The Georgia Senate voted 36-18 to approve a sales tax for DeKalb County to pay for transportation and public safety projects. BOB ANDRES / BANDRES@AJC.COM
Photo: Bob Andres/bandres@ajc.com
Photo: Bob Andres/bandres@ajc.com

Ga. Senate passes DeKalb sales tax bill

The Georgia Senate passed a bill Monday that would allow DeKalb County voters to decide on a sales tax hike for transportation and public safety construction, but prohibit additional funding for MARTA.

The Senate voted 36-18 to approve Senate Bill 156, which now moves to the state House of Representatives for further consideration.

A DeKalb sales tax increase, from 7 percent to 8 percent, would primarily pay for repairs to dilapidated roads. The special purpose local option sales tax (SPLOST) could also be used to repair and rebuild broken-down police and fire stations.

The legislation caps sales taxes for MARTA expansion at their current level of 1 percent.  A separate pending measure, Senate Bill 251, calls for an additional 0.5 percent sales tax for MARTA expansion in DeKalb.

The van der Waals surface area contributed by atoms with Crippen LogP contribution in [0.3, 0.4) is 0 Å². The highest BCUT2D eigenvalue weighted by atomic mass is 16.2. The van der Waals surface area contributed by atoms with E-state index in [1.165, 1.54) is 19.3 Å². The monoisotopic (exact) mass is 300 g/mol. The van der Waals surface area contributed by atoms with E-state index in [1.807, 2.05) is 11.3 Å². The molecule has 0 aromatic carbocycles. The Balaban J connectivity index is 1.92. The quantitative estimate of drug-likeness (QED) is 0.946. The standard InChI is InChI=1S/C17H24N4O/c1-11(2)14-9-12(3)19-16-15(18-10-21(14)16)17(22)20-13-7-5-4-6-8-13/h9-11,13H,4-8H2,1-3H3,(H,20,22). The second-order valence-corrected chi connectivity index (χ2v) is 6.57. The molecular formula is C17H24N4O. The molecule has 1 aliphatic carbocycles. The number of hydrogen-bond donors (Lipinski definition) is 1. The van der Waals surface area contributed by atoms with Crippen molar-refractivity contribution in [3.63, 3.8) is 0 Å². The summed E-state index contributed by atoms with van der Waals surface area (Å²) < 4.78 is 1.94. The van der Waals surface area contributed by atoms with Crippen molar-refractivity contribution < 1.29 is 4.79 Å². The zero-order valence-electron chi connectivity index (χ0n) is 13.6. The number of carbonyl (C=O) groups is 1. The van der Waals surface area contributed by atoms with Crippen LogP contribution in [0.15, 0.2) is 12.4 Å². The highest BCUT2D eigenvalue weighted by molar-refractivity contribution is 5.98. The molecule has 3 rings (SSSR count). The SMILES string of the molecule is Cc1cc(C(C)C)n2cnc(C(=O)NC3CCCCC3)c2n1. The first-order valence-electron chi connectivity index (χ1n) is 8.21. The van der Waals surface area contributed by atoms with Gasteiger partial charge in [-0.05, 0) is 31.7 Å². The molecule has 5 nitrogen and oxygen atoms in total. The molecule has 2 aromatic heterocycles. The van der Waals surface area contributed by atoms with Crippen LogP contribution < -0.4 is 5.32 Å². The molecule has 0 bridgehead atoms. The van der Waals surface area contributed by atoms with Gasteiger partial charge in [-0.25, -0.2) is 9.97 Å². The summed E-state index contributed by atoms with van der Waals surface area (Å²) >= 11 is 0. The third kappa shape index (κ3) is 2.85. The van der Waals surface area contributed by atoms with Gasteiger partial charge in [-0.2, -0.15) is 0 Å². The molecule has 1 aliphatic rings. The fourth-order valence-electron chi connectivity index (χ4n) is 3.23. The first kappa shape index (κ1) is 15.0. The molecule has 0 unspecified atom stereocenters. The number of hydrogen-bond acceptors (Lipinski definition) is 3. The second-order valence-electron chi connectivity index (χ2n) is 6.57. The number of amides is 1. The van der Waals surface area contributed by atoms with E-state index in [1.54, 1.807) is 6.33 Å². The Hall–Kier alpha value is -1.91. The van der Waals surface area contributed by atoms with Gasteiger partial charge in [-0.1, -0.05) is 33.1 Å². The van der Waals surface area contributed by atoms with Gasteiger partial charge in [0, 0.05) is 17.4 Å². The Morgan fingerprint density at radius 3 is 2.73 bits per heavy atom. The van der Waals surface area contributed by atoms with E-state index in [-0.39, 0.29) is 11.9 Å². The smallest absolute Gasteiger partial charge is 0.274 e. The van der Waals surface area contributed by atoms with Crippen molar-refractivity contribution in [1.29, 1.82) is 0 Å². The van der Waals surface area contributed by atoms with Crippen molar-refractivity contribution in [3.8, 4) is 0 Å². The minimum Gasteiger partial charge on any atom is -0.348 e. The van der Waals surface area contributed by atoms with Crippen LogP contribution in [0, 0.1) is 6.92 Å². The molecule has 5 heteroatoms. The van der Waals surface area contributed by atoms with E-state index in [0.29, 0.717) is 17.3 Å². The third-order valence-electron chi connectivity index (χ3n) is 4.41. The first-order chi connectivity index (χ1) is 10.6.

Sen. Fran Millar, R-Atlanta, said the county has a “great need” for infrastructure improvements in several areas, but he resisted an extra MARTA tax.

Sen. Emanuel Jones, D-Decatur, said the legislation would “tie the hands of DeKalb” unlike any other county. Most SPLOSTs can also fund parks, libraries, water lines and other infrastructure.

He said the measure is unfair, especially since DeKalb’s six Democratic senators oppose the bill that’s being sought by Millar, the county’s only Republican senator. 

The legislation exempts food and prescription medications from the new sales tax.

Several other DeKalb tax measures are pending in the Georgia General Assembly, but Senate Bill 156 was the first to pass either the Senate or House.

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